This boat is pure Macduff Ship Design – compact, strong, seaworthy, comfortable, safe, and very well-equipped. She is also beamy and very powerful. She is a very adaptable multi-purpose salmon farming workboat that operates in the bleak, rugged north of Scotland.
She truly is a litre in a half-litre pot, a very well thought-out example of Macduff’s rightly renowned design work.
“It is a first in class treatment vessel designed specifically for on-site removal of lice on farmed fish,” Ian Ellis, Macduff Ship Design Managing Director told Baird Maritime. “It is designed to remain below 24-metre registered whilst still having full capability to treat fish using a thermolice system.”
Ellis said that, with the vessel being specifically designed for this system, this has allowed the system to be optimised for efficiency, fish welfare, and operator safety and comfort. The inclusion of three large knuckle boom cranes meanwhile allows the vessel to perform full operations without assistance from auxiliary vessels.
“Being a first in class vessel, the thermolice system was developed in parallel to the vessel requiring development of onboard layout to ensure optimal compatibility between the it and the treatment system,” added Ellis, citing the key challenge that lay in going about the project. “As the treatment system is complex in terms of both technical and special arrangements, there were significant issues encountered in ensuring the system’s smooth integration within a compact hull.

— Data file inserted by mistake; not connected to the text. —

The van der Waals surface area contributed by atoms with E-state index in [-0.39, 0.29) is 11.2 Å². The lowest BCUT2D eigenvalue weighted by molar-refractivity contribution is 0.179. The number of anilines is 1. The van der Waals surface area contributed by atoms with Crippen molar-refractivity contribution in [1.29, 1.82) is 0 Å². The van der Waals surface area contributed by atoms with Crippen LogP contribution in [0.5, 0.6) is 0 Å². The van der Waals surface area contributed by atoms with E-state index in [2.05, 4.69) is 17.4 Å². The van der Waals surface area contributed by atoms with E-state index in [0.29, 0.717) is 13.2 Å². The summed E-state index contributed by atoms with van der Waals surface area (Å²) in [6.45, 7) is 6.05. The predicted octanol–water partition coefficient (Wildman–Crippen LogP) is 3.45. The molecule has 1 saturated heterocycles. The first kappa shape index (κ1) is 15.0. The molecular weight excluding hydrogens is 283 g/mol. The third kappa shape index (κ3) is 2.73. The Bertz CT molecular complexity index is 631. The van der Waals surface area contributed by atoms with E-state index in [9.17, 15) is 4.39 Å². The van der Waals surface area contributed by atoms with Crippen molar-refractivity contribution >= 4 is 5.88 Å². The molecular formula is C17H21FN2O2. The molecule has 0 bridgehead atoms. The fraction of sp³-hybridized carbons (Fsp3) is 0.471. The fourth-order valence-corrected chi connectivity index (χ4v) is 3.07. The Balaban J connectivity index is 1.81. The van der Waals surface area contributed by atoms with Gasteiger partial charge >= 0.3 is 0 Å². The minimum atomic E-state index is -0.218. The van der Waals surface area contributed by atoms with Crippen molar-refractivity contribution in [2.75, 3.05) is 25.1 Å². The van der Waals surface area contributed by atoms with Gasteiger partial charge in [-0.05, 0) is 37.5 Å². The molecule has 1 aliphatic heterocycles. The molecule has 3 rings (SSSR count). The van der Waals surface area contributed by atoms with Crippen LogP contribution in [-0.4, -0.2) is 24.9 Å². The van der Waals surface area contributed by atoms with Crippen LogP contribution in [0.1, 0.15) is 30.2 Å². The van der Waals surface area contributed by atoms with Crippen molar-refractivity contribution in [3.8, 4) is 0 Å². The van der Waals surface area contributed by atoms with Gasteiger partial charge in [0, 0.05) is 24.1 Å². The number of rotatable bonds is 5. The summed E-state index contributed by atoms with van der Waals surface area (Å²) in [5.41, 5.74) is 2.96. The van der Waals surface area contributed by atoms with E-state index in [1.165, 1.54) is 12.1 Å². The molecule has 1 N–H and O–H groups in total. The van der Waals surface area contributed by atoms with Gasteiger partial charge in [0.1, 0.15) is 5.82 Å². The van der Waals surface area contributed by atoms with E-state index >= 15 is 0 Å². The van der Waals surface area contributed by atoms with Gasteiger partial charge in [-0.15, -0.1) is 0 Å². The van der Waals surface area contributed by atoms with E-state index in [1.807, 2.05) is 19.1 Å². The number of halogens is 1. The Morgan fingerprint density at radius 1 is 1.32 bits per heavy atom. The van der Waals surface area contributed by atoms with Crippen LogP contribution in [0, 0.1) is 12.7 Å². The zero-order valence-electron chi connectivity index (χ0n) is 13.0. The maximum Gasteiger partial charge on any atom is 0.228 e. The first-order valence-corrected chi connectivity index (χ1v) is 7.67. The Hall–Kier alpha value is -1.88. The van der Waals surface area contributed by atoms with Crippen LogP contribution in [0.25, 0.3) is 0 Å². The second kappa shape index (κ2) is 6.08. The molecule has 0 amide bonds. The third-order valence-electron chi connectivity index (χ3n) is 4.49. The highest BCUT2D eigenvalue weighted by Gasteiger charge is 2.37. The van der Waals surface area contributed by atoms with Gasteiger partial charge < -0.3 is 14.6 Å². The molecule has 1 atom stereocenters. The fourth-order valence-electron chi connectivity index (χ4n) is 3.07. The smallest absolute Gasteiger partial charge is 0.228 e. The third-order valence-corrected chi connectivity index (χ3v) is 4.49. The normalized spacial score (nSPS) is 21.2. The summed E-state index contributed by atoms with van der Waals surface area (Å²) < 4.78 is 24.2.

“The owner has told us she is, ‘a fantastic boat, great working system, now proving its worth’.”
Like other naval architects, Macduff Ship Design noted the trend towards lower-emission propulsion systems in vessel design.
“There are significant changes in expectation with regard to emissions control and vessel efficiency. The initial move to IMO Tier III emissions regulations is seeing a change to vessel design to accommodate the additional equipment and Urea required for these systems.”
The designer added that further propulsion system advances are not being seen as viable solutions for long-range workboats at this time. The company, however, is endeavouring to ensure new designs will promote compatibility alongside improvements to general vessel efficiency with alternate systems and hull form optimisation.
“The aquaculture industry is moving forward quickly with many advances in the farming of fish and other marine organisms,” Ellis told Baird Maritime. “We expect this to continue with the need for more advanced and capable vessels.”
The company also envisages a steady move to more renewable forms of propulsion as well as interest in possibilities for automation within the sector.
The best maritime site on the web. The sea's our scene!